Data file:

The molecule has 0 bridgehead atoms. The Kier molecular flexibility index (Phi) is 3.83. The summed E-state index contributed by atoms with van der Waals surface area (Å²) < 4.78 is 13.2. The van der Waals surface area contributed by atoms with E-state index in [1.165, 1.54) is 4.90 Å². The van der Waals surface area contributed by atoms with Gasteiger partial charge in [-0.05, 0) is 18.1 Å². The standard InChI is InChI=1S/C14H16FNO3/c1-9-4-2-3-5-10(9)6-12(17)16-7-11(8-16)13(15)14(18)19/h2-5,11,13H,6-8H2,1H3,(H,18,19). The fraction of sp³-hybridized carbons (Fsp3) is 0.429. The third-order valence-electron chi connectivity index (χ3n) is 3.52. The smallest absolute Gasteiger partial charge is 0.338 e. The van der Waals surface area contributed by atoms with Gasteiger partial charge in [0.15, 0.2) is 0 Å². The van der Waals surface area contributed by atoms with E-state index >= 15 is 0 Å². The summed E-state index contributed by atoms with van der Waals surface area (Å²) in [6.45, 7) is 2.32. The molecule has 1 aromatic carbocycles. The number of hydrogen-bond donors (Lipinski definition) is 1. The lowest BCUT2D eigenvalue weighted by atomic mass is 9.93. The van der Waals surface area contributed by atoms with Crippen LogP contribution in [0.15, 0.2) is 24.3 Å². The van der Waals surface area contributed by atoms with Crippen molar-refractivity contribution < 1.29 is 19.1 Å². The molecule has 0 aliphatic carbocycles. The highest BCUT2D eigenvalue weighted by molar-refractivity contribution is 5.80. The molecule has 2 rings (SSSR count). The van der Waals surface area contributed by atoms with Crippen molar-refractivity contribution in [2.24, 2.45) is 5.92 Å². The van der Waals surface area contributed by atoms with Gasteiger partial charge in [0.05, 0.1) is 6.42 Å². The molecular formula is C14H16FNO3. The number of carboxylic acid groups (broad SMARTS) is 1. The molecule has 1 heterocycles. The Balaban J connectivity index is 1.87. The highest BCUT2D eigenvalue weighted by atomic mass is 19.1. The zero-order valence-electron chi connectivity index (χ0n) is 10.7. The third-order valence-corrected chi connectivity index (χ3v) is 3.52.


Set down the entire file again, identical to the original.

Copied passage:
The molecule has 0 bridgehead atoms. The Kier molecular flexibility index (Phi) is 3.83. The summed E-state index contributed by atoms with van der Waals surface area (Å²) < 4.78 is 13.2. The van der Waals surface area contributed by atoms with E-state index in [1.165, 1.54) is 4.90 Å². The van der Waals surface area contributed by atoms with Gasteiger partial charge in [-0.05, 0) is 18.1 Å². The standard InChI is InChI=1S/C14H16FNO3/c1-9-4-2-3-5-10(9)6-12(17)16-7-11(8-16)13(15)14(18)19/h2-5,11,13H,6-8H2,1H3,(H,18,19). The fraction of sp³-hybridized carbons (Fsp3) is 0.429. The third-order valence-electron chi connectivity index (χ3n) is 3.52. The smallest absolute Gasteiger partial charge is 0.338 e. The van der Waals surface area contributed by atoms with Gasteiger partial charge in [0.15, 0.2) is 0 Å². The van der Waals surface area contributed by atoms with E-state index >= 15 is 0 Å². The summed E-state index contributed by atoms with van der Waals surface area (Å²) in [6.45, 7) is 2.32. The molecule has 1 aromatic carbocycles. The number of hydrogen-bond donors (Lipinski definition) is 1. The lowest BCUT2D eigenvalue weighted by atomic mass is 9.93. The van der Waals surface area contributed by atoms with Crippen LogP contribution in [0.15, 0.2) is 24.3 Å². The van der Waals surface area contributed by atoms with Crippen molar-refractivity contribution < 1.29 is 19.1 Å². The molecule has 0 aliphatic carbocycles. The highest BCUT2D eigenvalue weighted by molar-refractivity contribution is 5.80. The molecule has 2 rings (SSSR count). The van der Waals surface area contributed by atoms with Crippen molar-refractivity contribution in [2.24, 2.45) is 5.92 Å². The van der Waals surface area contributed by atoms with Gasteiger partial charge in [0.05, 0.1) is 6.42 Å². The molecular formula is C14H16FNO3. The number of carboxylic acid groups (broad SMARTS) is 1. The molecule has 1 heterocycles. The Balaban J connectivity index is 1.87. The highest BCUT2D eigenvalue weighted by atomic mass is 19.1. The zero-order valence-electron chi connectivity index (χ0n) is 10.7. The third-order valence-corrected chi connectivity index (χ3v) is 3.52.